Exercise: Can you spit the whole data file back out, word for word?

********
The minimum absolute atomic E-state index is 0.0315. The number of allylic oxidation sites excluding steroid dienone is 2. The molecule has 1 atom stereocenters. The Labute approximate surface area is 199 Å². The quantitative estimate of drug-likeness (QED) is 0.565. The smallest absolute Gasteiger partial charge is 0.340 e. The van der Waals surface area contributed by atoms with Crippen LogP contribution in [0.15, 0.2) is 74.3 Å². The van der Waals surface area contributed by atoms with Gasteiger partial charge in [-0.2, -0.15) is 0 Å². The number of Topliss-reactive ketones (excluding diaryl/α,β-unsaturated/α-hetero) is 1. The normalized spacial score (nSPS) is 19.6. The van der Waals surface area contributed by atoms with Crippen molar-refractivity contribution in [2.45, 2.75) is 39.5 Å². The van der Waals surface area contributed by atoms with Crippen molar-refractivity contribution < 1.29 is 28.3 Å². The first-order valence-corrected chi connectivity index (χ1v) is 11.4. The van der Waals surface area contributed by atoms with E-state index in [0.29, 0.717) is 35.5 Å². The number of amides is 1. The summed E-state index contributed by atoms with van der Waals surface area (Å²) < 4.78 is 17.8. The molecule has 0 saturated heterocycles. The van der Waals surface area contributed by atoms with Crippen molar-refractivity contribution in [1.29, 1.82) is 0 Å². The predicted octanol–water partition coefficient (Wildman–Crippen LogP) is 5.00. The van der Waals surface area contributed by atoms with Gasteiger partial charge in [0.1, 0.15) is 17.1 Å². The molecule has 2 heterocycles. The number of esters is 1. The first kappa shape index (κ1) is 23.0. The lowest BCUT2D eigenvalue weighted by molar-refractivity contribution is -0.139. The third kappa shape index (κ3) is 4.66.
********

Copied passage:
The minimum absolute atomic E-state index is 0.0315. The number of allylic oxidation sites excluding steroid dienone is 2. The molecule has 1 atom stereocenters. The Labute approximate surface area is 199 Å². The quantitative estimate of drug-likeness (QED) is 0.565. The smallest absolute Gasteiger partial charge is 0.340 e. The van der Waals surface area contributed by atoms with Crippen LogP contribution in [0.15, 0.2) is 74.3 Å². The van der Waals surface area contributed by atoms with Gasteiger partial charge in [-0.2, -0.15) is 0 Å². The number of Topliss-reactive ketones (excluding diaryl/α,β-unsaturated/α-hetero) is 1. The normalized spacial score (nSPS) is 19.6. The van der Waals surface area contributed by atoms with Crippen molar-refractivity contribution in [2.45, 2.75) is 39.5 Å². The van der Waals surface area contributed by atoms with Crippen molar-refractivity contribution < 1.29 is 28.3 Å². The first-order valence-corrected chi connectivity index (χ1v) is 11.4. The van der Waals surface area contributed by atoms with E-state index in [0.29, 0.717) is 35.5 Å². The number of amides is 1. The summed E-state index contributed by atoms with van der Waals surface area (Å²) < 4.78 is 17.8. The molecule has 0 saturated heterocycles. The van der Waals surface area contributed by atoms with Crippen molar-refractivity contribution in [1.29, 1.82) is 0 Å². The predicted octanol–water partition coefficient (Wildman–Crippen LogP) is 5.00. The van der Waals surface area contributed by atoms with Gasteiger partial charge in [0.1, 0.15) is 17.1 Å². The molecule has 2 heterocycles. The number of esters is 1. The first kappa shape index (κ1) is 23.0. The lowest BCUT2D eigenvalue weighted by molar-refractivity contribution is -0.139. The third kappa shape index (κ3) is 4.66.